WSU’s cherry breeding program began in 1949 and one of its first releases was Rainier. The program’s goal is to breed early varieties that are crack resistant and late varieties that are mildew resistant for Washington and Oregon, said Ines Hanrahan, postharvest physiologist of the Washington Tree Fruit Research Commission. Size, firmness, color and taste are key attributes being sought.

PNW cherry crops have grown to be in the 20 million, 20-pound box range since 2009 with a peak of 23.2 million in 2014 and a final last season of 19.3 million, Thurlby said. A 21.3-million-box crop is likely this year if recent trends persist, he said. Following a 5.3-million, 18-pound box California crop in May, the PNW crop in June hit a record 11.9 million, 20-pound boxes but demand still exceeded supply, he said.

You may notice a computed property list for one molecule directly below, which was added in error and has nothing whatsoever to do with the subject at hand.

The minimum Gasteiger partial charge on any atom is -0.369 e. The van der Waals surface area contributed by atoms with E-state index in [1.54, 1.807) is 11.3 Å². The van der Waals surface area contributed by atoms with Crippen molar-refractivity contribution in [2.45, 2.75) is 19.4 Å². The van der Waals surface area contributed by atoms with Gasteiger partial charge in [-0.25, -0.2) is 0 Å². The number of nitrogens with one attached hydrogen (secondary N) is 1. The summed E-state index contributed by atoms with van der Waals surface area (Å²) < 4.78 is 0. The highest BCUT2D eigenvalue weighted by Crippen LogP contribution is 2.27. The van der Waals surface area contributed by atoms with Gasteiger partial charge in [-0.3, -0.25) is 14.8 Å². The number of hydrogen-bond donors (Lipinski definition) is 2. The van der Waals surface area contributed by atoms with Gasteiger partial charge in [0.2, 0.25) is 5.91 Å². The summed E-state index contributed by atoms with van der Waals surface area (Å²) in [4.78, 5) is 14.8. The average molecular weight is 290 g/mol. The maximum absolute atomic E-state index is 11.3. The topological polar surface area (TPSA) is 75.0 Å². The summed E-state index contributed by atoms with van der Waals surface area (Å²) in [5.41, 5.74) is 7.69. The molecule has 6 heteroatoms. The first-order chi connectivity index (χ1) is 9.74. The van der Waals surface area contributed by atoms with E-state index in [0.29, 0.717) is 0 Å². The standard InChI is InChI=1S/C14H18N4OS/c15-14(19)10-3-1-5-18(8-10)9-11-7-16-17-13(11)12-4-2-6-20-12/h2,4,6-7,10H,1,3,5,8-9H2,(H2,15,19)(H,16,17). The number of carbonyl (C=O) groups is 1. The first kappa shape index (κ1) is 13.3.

Marketers and retailers scheduled early July advertising in early June based on the belief that there would be a lull in supply between Bing and late varieties in early July, Thurlby said. But the hottest June on record accelerated harvest, causing a market glut in early July that tumbled prices, he said.

“It was a real mess and disappointing for me and I’m sure all of you,” he said.

Volume peaked at 600,000 boxes shipped on June 25 compared with a July 25 peak two years earlier and 18.7 million boxes were shipped in a compressed 60-day window, he said. Sweetheart normally has 80 to 90 days between bloom and harvest but was at 56 days, he said.